The travelers will be home today, and the two bachelorettes will be back to everyday life in mere hours. A few things picked up and put away, a spit and a polish, and we will be done and ready for the weary tourists to drop their bags in the entryway. It’s been a relaxing, fun weekend, and though I enjoyed every moment of it, I look forward to hearing tales from the road and getting back to the whirlwind that is my full life.
The older girls are coming home from the last school trip they will take before college. I wonder if they appreciated it in that light? There will be other outings, with family and friends, colleagues, even jaunts for university groups if they are lucky, but this is the last band trip with friends that will so soon be scattered to the winds. I hope it has been a fun, eventful journey that they will look back upon fondly.
A little deviation from the normal routine lets us all look at things from a different perspective and perhaps appreciate it all a bit more. Number three and I got a sneak-peek at what life might be like in a few years, and numbers one and two got special time to spend with both their dad and high school friends – things that will be in a little shorter supply soon.
More lasts; then on to another round of firsts.
My brain is going, and I hope it has a very nice trip. I told myself I didn’t have rehearsal last night, and I totally believed myself. There was just one problem with that……. I was wrong.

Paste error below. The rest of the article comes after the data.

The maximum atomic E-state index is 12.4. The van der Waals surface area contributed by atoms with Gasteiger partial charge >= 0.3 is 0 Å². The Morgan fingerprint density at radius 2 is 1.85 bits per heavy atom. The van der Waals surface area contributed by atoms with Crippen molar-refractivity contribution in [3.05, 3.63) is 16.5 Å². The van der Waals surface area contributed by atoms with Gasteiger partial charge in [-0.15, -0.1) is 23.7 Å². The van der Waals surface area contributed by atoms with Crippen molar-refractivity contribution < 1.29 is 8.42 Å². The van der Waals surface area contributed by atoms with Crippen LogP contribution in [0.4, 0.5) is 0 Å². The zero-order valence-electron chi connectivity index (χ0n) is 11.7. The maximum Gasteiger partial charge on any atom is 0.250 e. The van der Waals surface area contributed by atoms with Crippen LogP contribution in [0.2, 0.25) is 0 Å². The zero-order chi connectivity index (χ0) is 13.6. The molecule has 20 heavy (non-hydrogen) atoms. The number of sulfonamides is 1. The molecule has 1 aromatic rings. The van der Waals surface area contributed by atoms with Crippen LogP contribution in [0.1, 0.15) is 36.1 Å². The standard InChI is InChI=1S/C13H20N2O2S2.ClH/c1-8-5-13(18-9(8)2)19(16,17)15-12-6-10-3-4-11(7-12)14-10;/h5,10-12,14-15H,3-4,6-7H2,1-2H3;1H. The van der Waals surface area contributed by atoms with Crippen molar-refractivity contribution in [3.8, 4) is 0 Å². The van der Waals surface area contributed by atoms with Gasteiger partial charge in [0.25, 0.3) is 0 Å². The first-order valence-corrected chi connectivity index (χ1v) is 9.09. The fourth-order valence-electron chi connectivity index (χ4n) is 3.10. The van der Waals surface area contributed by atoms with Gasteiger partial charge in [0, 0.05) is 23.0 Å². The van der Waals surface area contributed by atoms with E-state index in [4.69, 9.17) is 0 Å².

It wasn’t my swiss-cheese memory this time. I remembered it was Wednesday, and I knew I usually had rehearsal, but there is one Wednesday a month that the group doesn’t meet and I had it in my head that this was the one. Ummm, nope. That would be next week, of course, so I miss two weeks of playing in one of my very favorite groups. Punishment enough, I suppose, though my trumpet section buddies probably won’t let me forget it for a while.
Along with a busy and varied schedule comes the opportunity to miss things in proportionate frequency. Most of the time I am on task. When I am not, I need to learn to roll with the punches, certainly taking responsibility for missed events or deadlines, but not beating myself up for them. Lessons learned and all that.
It didn’t help that my section-mates were waving from the dock as my brain pulled away. At least I could provide some amusement from afar as they sent messages to me and even posted a picture of some of the music I was missing out on.
Gee, thanks, guys. I miss you too.
The drummer leaned over during rehearsal last night and said, “I’m a band director, and you know what I always asked my kids? ‘What’s the difference between a twelve year old trumpet player and an adult one?’ (Meaningful pause…) ‘Not a thing.’ (Ba-dump-ching!)”
One of the interesting side effects of my re-dedication to music has been not having to work to rediscover my younger self. Seems she was there all along, and as soon as I sit down in a section of brass players she grins slyly and pops out in most of her glory. I may be a hair less quick-witted and my mom persona sometimes sensors that brassy girl, but when the other guys in the section are telling jokes, making bad puns, and singing songs from “Blazing Saddles” (fake Teutonic accents and all) in between making great music, it’s like I never grew up.
It’s not just the group I played with last night, either. It seems as though every time I sit down in a row of brass players I morph into a wry jokester, goofing around and saying whatever comes to mind, usually sotto voce so the director won’t hear but my section mates will. Sometimes an opportunity arises to pop off to the whole group, but I think the other musicians just expect that from us; I’d hate to not meet their expectations, after all. The trick is to be able to have some fun with it and still hit every note just like you meant to.